Technical data support page…2, Lathe accessories.

 There are numerous other tools on the market for woodturning, and looking through any catalogue you would be forgiven for thinking where do you start? what should I get? and more importantly,what do I need? I will try to give you a little guidance on just what you need to cover all the basic elements of woodturning this is by no means all that’s available, more the essentials as I see it.


​After the Lathe and the tools on page 1, the next most important item on your list should be a grinder, shown left, without this, sharpening the tools will be very difficult, and without sharp tools you will be unable to produce good work.

The grinder pictured above is my own, it has 2 x 8″ (200 mm) wheels, a grey wheel that has a fairly rough grade and a white wheel with a much finer grade.

A, Jacobs chuck on No1 morse taper, used mainly in the tailstock for most of the drilling processes done on the lathe. Chuck key shown below.

B, Jacobs chuck on No2 morse taper, used mainly in the tailstock for most of the drilling processes done on the lathe. Chuck key shown below.

​You will only require one of these chucks depending on what morse taper is in the lathe you are using, but this is a very useful addition to your lathes equipment, I would highly recommend that you get one.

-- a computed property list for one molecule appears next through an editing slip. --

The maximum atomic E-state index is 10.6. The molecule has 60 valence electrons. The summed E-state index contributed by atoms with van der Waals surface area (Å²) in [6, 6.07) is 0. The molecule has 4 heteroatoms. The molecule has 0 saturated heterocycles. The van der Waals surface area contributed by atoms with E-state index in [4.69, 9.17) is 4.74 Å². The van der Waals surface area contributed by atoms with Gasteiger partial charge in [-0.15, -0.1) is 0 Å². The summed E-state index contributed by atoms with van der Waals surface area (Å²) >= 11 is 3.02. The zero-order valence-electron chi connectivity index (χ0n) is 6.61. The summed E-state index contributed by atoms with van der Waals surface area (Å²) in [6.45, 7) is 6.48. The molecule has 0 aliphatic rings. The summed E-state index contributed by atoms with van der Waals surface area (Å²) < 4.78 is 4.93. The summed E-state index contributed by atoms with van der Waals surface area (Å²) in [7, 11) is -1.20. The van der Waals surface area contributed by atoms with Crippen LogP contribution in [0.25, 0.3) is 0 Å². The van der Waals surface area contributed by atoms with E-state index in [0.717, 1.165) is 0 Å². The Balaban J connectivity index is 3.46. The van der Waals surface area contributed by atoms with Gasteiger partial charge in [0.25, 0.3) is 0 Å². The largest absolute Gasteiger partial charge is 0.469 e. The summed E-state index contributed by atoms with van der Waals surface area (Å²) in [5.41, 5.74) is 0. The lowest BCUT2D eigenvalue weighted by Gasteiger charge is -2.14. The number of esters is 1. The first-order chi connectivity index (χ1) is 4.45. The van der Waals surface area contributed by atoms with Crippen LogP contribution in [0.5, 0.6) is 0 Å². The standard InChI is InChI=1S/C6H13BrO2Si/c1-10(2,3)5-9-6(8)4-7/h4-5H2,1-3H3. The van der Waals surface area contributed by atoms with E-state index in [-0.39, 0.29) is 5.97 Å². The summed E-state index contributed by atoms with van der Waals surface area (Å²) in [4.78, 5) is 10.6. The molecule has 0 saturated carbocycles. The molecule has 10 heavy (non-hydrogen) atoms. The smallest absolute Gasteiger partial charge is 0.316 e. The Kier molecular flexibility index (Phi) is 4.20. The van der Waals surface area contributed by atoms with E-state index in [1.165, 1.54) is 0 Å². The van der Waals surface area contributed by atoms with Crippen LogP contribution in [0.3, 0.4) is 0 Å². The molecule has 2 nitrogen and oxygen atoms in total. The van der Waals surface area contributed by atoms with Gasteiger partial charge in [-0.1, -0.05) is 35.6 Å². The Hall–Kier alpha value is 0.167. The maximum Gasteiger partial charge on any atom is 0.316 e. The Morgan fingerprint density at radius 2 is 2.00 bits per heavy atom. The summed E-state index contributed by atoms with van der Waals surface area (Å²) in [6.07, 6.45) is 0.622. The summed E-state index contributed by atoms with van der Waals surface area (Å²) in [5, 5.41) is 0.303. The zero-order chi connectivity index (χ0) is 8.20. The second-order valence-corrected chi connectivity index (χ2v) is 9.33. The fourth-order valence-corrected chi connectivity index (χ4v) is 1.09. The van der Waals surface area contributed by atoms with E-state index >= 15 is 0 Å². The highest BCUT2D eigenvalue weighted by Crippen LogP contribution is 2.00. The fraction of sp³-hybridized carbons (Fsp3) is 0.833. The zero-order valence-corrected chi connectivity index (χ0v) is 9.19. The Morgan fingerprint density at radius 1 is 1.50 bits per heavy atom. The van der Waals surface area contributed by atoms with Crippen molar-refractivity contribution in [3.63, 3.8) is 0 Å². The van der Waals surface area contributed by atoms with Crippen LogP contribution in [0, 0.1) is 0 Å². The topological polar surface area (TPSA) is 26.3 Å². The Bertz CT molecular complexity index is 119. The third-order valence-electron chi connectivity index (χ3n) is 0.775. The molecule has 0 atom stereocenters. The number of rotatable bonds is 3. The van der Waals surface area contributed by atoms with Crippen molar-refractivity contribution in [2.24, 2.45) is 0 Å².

Above, items A to M are all morse taper items that are used on the lathe both in the drive shaft and the tail stock. Items A to G are all on a number 2 morse taper. Items H to M are all on a number 1 morse taper. You will only require 1 of these sets depending on the size of the morse taper on your lathe.

A, Tailstock revolving centre.    B, Tailstock, steb revolving centre.    C, Tailstock, small steb revolving centre.    D, Medium size steb centre.   E, 4 prong drive centre,    F, Tailstock dead centre with removable point used in long hole boring.    G, Counter bore tool also  used in the headstock for long hole boring.

H, Large steb centre.    I, Small steb centre.    J, 4 prong drive centre.    K, 2 prong drive centre.    L, Revolving tailstock centre. M, Dead tailstock centre, (this one would require lubricant).


A, Screw chuck with a small fine threaded screw, used for small turnings only, this chuck is held in the chuck or can be screwed directly on to the drive shaft.


​​B, Screw chuck with a slightly larger screw, can be used for slightly bigger items, also below it is a spacer that can be fitted over the screw to spread the load of the item being turned.

​​C, This is the main wood screw used in conjunction with the Vicmarc chuck, it’s 12 mm and very strong.

I would recommend you get at least one screw chuck.

Face plates and face plate rings.

​​​​  ​

Left are a selection of faceplates and faceplate rings.

A, 125 mm Aluminium faceplate.

B, 150 mm steel faceplate.

C, 65 mm faceplate ring.    D, 100 mm steel faceplate.    E, 100 mm faceplate ring.

Faceplates and faceplate rings are used mainly for making bowls or platters, the faceplates screw directly onto the lathe shaft, the faceplate rings require a chuck with the ring held by the jaws.

In both items the faceplates or rings are held on the wood by wood screws.

​  The faceplate rings are especially useful if there is a requirement for the item to be taken off the lathe and re-mounted again.

Pin Chuck.